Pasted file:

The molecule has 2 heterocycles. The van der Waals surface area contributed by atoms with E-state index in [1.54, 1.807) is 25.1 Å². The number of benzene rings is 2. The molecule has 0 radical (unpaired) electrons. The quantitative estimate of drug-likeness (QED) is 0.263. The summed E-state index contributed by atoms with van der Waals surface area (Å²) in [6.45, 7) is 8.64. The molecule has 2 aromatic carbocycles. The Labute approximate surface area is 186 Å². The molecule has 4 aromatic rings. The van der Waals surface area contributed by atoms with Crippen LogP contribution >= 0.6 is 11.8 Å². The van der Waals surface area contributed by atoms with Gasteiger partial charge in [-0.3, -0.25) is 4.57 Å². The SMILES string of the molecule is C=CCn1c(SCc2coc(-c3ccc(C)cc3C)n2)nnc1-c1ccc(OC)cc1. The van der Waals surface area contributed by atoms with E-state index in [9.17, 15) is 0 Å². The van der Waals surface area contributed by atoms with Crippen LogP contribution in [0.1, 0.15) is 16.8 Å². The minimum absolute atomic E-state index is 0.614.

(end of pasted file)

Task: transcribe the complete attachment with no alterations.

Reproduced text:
The molecule has 2 heterocycles. The van der Waals surface area contributed by atoms with E-state index in [1.54, 1.807) is 25.1 Å². The number of benzene rings is 2. The molecule has 0 radical (unpaired) electrons. The quantitative estimate of drug-likeness (QED) is 0.263. The summed E-state index contributed by atoms with van der Waals surface area (Å²) in [6.45, 7) is 8.64. The molecule has 2 aromatic carbocycles. The Labute approximate surface area is 186 Å². The molecule has 4 aromatic rings. The van der Waals surface area contributed by atoms with Crippen LogP contribution >= 0.6 is 11.8 Å². The van der Waals surface area contributed by atoms with Gasteiger partial charge in [-0.3, -0.25) is 4.57 Å². The SMILES string of the molecule is C=CCn1c(SCc2coc(-c3ccc(C)cc3C)n2)nnc1-c1ccc(OC)cc1. The van der Waals surface area contributed by atoms with E-state index in [9.17, 15) is 0 Å². The van der Waals surface area contributed by atoms with Crippen LogP contribution in [0.1, 0.15) is 16.8 Å². The minimum absolute atomic E-state index is 0.614.